“Following the birds,” where savvy fishermen target diving terns and gulls and follow high-flying frigate birds to find active fish, is a popular practice among saltwater anglers. I’ve personally used frigate birds to lead me to billfish offshore and to schools of rolling tarpon and cruising jacks in within casting distance of shore in the Gulf of Mexico. It’s why they’ve earned the nickname “fish birds.”
Bird-watching is a tactic followed by freshwater fishermen as well. Gulls diving into the drink just about anywhere herald the presence of baitfish below and the gamefish that follow. Here in the Heartland, a flock of frantically diving gulls usually points to a pod of hungry stripers or white bass that have corralled a school of baitfish and have pushed the minnows up to the surface. The baitfish are then within range of the dive-bombing birds. Casting anything resembling the featured baitfish into the melee usually results in a quick hook-up.
What many anglers don’t realize is that gulls and terns resting on the surface, especially in any concentration, are usually in the vicinity of baitfish schools, biding their time until the bait comes to the surface. As with frantically feeding birds, casting around resting sea birds can also lead to action with hungry gamefish that are shadowing the bait below. Speckled trout anglers use a similar tactic in coastal waters, motoring within casting distance of gulls patiently following schools of feeding weakfish. The same tactic works in freshwater where concentrations of gulls are spotting lounging atop the water.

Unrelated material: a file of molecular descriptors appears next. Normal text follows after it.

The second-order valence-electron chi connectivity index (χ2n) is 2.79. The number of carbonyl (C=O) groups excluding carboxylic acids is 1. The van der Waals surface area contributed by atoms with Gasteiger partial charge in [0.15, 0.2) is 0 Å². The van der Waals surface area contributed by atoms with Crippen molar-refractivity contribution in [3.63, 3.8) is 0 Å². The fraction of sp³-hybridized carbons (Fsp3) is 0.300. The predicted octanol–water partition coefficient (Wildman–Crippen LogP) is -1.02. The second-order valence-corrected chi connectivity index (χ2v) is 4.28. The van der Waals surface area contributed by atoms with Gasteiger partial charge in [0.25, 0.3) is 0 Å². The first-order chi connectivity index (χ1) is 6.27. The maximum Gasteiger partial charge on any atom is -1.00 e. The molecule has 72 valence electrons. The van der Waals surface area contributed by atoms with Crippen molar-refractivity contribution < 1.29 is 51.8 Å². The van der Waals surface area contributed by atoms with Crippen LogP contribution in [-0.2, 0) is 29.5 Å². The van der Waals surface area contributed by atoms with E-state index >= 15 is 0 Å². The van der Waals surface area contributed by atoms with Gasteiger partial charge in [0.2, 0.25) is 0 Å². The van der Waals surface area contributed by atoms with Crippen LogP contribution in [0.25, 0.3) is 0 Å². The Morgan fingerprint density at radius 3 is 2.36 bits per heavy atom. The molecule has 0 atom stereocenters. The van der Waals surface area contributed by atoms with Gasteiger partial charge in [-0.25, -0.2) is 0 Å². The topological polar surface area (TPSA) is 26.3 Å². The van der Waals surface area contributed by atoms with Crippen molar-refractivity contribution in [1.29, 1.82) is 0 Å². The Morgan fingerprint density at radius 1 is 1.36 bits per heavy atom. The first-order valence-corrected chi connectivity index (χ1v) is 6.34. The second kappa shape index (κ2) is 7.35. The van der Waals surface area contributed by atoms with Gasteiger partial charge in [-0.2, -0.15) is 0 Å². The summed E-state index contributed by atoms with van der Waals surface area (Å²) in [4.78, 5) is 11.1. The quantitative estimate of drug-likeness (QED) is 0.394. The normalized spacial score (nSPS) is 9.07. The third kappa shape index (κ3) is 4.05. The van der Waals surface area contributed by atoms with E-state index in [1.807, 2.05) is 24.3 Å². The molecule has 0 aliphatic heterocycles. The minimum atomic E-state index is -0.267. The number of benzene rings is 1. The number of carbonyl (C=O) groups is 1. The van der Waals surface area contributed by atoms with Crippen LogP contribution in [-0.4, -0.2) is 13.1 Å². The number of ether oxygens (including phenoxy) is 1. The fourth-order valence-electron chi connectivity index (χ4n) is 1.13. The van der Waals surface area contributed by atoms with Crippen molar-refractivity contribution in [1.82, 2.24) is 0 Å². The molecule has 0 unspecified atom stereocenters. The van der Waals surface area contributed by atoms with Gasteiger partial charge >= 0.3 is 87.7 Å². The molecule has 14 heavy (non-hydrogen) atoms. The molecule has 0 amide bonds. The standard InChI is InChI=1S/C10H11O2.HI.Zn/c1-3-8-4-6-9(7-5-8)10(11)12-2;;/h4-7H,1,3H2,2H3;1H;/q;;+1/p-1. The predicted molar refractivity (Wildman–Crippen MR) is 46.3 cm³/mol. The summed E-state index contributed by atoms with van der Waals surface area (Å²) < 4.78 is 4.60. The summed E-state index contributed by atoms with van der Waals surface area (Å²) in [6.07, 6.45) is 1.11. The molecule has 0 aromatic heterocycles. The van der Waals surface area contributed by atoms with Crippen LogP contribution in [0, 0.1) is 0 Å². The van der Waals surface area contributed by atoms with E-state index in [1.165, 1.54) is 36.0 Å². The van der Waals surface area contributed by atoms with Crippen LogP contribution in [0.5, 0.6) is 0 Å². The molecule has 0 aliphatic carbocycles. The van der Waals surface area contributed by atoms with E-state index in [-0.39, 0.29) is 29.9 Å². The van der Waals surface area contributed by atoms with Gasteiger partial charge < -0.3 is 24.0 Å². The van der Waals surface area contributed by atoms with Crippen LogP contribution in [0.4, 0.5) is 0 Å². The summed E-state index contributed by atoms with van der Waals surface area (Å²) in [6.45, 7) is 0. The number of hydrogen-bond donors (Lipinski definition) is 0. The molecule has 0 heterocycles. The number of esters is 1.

Freshwater bass anglers often target areas where they see redwing blackbird activity in shoreline reeds, especially early in the season. The most recent example I’ve run across of birds helping fishermen came from a catfish guide I hosted on my weekly outdoor radio show (buckeyesportsman.net). When my guest, a catfish expert, mentioned fishing “the plops” I stopped him in mid-sentence and asked him to elaborate on the unfamiliar term.
“Y’all ever see cormorants roosting in dead trees by the water?” he asked with a thick Texas drawl. “Well, they eat shad and other fish, and what their bodies don’t use they (excrete) when they are sittin’ up there. Wherever it lands in the water, it acts like chum, attracting bait and fish. The catfish can be thick under those roosting trees, feeding on all that stuff. We bait up with shad guts and cast to water under anywhere we see cormorants roosting, and usually hook into a mess of catfish.”
Which begged the question, “So, why do they call it fishing ‘the plops’?”
“Cause that’s the sound the (excrement) makes when it hits the water. You want to try to copy the sound with your bait size, so it goes ‘plop’ when it hits the water.’”